One example is the Papworth Village Settlement in England in the pre-antibiotic era of the early 1900s, where TB patients received food, housing, employment, and medical supervision. Anurag Bhargava and his team went back and analyzed its data to compare the rates of disease among family members of Papworth residents with rates among contacts of TB patients in surrounding areas. Although the Papworth interventions did not reduce TB transmission (children still became infected), they markedly reduced progression to TB disease. Other data come from a World War II prisoners of war camp in Germany, where they looked at rates of TB disease among different groups of soldiers, some of whom received a 1,000 calorie-per-day Red Cross supplement in addition to the standard camp diet. Those who did not receive the additional protein and calories had much higher rates of TB disease.

Do your current studies in India include children?

Unfortunately not yet, partly because diagnosing TB in children is tricky. It’s not impossible, but it requires a whole different algorithm. That’s why our current work is primarily focused on adults. At the same time, my hope is eventually to move into the world of kids, not only because malnutrition increases their risk for many respiratory infections, but because they’re also at higher risk than adults for progressing to active TB following exposure. My ultimate goal is to encourage public health programs to build inter-sectoral collaborations and integrate nutrition in the fight against TB and other infectious diseases.

INTERVIEW WITH DR. DAVID HAMER5

David, what initially inspired your interest in child malnutrition?

On my first day as an undergraduate at Amherst, I met a friend who later repeatedly said, “You need to go to Bangladesh. My country needs people to work in it.” And so I eventually went to Dhaka during medical school and did research at the Institute for Food Science and Nutrition. I also spent time at the International Centre for Diarrhoeal Disease Research (icddr,b) and rotated through a clinical unit where I was floored to see so many children with marasmus and kwashiorkor, and eyes completely destroyed by a lack of vitamin A. I also saw a variety of infections superimposed on wasting and stunting. That’s what triggered my interest.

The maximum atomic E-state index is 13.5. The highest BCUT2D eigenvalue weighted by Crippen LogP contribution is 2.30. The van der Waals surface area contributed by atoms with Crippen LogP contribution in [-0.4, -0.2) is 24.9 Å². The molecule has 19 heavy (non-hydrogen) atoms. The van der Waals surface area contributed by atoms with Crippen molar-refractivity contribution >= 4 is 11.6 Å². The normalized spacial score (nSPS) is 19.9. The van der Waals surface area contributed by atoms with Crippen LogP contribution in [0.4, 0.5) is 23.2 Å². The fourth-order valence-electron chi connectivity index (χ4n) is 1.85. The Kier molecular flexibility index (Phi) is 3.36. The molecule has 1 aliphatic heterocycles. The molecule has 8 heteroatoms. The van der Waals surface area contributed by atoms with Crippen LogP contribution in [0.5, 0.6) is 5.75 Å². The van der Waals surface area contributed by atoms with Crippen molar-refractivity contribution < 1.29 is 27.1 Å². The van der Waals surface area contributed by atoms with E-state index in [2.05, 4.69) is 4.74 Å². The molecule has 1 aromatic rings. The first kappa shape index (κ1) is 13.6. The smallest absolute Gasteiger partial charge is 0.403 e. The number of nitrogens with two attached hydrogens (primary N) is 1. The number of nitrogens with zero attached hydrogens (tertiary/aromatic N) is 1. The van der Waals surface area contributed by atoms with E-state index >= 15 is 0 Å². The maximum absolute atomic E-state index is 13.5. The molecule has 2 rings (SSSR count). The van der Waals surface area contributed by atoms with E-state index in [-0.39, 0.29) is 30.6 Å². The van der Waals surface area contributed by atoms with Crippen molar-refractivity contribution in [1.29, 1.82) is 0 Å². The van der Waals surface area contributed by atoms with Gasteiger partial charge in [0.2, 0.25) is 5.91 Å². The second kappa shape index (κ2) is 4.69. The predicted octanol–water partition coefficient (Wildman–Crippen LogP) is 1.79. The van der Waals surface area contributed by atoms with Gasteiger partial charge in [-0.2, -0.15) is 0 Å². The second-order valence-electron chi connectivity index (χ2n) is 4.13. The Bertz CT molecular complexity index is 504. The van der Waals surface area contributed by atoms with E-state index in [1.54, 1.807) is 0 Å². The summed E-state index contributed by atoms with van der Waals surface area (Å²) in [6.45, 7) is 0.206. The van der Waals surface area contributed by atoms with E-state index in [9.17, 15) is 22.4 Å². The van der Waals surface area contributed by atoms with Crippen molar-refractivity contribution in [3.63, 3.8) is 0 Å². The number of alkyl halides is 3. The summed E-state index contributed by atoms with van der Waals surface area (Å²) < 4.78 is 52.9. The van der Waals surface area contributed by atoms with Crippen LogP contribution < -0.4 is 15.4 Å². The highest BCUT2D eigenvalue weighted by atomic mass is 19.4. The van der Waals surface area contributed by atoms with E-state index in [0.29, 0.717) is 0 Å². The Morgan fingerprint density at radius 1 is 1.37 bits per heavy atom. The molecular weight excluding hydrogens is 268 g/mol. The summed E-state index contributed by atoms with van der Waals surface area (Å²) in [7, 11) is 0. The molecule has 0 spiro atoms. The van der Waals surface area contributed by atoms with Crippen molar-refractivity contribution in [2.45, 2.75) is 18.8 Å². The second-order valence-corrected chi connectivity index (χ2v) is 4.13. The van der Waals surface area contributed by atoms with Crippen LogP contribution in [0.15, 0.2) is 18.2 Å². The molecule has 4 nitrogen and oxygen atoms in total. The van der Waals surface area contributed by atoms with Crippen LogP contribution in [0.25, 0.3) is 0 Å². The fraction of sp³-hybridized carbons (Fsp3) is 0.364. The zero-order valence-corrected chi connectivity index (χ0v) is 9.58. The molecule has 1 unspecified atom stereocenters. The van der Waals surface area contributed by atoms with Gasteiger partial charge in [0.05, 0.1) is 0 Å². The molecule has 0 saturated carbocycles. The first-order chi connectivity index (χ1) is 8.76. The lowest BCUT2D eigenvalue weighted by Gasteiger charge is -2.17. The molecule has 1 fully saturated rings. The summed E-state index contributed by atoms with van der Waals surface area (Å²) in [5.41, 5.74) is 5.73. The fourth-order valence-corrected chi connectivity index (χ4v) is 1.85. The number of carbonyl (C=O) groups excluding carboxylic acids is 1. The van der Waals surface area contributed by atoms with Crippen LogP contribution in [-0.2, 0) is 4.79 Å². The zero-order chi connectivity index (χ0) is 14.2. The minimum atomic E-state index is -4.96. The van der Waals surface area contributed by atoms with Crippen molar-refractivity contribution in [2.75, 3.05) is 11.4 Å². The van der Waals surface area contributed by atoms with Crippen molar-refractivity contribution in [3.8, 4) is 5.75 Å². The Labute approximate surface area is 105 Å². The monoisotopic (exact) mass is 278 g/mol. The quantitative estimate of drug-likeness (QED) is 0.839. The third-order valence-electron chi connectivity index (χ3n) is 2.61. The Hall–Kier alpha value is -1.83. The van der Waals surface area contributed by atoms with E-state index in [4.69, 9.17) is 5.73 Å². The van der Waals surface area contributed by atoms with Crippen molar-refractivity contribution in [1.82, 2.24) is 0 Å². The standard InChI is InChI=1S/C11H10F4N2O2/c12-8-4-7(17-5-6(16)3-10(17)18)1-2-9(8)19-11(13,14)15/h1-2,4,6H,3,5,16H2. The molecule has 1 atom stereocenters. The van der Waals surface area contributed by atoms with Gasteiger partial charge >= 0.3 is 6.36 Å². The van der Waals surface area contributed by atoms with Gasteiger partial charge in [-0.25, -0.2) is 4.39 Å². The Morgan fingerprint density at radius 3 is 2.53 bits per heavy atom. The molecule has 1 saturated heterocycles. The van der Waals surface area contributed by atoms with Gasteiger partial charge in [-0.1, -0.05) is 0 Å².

Fast-forward to Zambia.

In 2011, I went to Zambia because I had just received a ten-million-dollar grant from the Gates Foundation for a community-based intervention using chlorhexidine for newborn cord care. But being in Zambia was like being in a public health grocery store. There were just so many things to pull off the shelf and work on. Among other things, I had the opportunity to evaluate the impact of a nationwide program of rural sanitation and hygiene on wasting and stunting.

Which brings us to the contribution of wasting and stunting to childhood disease. Can you summarize some key takeaways from a recent Pneumonia and Wasting scorecard?6

Yes. In 2019, wasting, which is the leading risk factor for child pneumonia deaths, contributed to 55% of deaths. In addition, 90% of wasting-related child pneumonia deaths occurred in 40 low- and middle-income countries, the majority in Africa. So even though wasting accounts for a relatively small proportion of undernutrition compared with underweight or stunting, when it’s present, it’s a major risk factor both for acquiring infection and for more severe cases of pneumonia and diarrhea. In malaria, the data are more complicated, but wasting probably increases its severity as well. So we really need to address wasting to reduce both the burden and mortality of infectious diseases in younger children.

Stunting, on the other hand, is a different problem because it’s so widespread and multifactorial. Some of it may start in the antenatal period, or even pre-conception. When that happens, children are small for gestational age at birth. But most stunting results from what happens to a child during their first year or two of life. This includes inadequate nutrition and dietary protein, and probably micronutrients like zinc that are important for growth. In addition, inadequate hygiene, poor sanitation, and contaminated water leading to food- and waterborne infections and diarrhea, all contribute to stunting.

What are some possible ways to reduce stunting?

For several years now, we’ve been looking at one particular strategy in Zambia. In fact, we just completed our data collection in rural areas of Eastern and Southern Province. Although I sometimes call it a pilot study, we actually started with a small, randomized controlled trial of community-based mothers’ groups (except that they’re now called parenting groups because we’re trying to involve fathers as well) where we enrolled mothers with children who were six months or younger. We picked one mother to be the leader and gave her a curriculum. Every two weeks, the mothers met and received education in a fun, interactive way that included games, challenges, and practical teaching about age-appropriate nutrition. That meant we emphasized breastfeeding during the first six months of life; then safe complementary foods; then dietary diversity using low-cost, locally-available sources of proteins such as ground nuts (peanuts) or, in Zambia, little baby fish called kapenta, because protein-calorie malnutrition is a major factor in stunting. We also encouraged adding locally available fruits and vegetables that mothers might not otherwise use.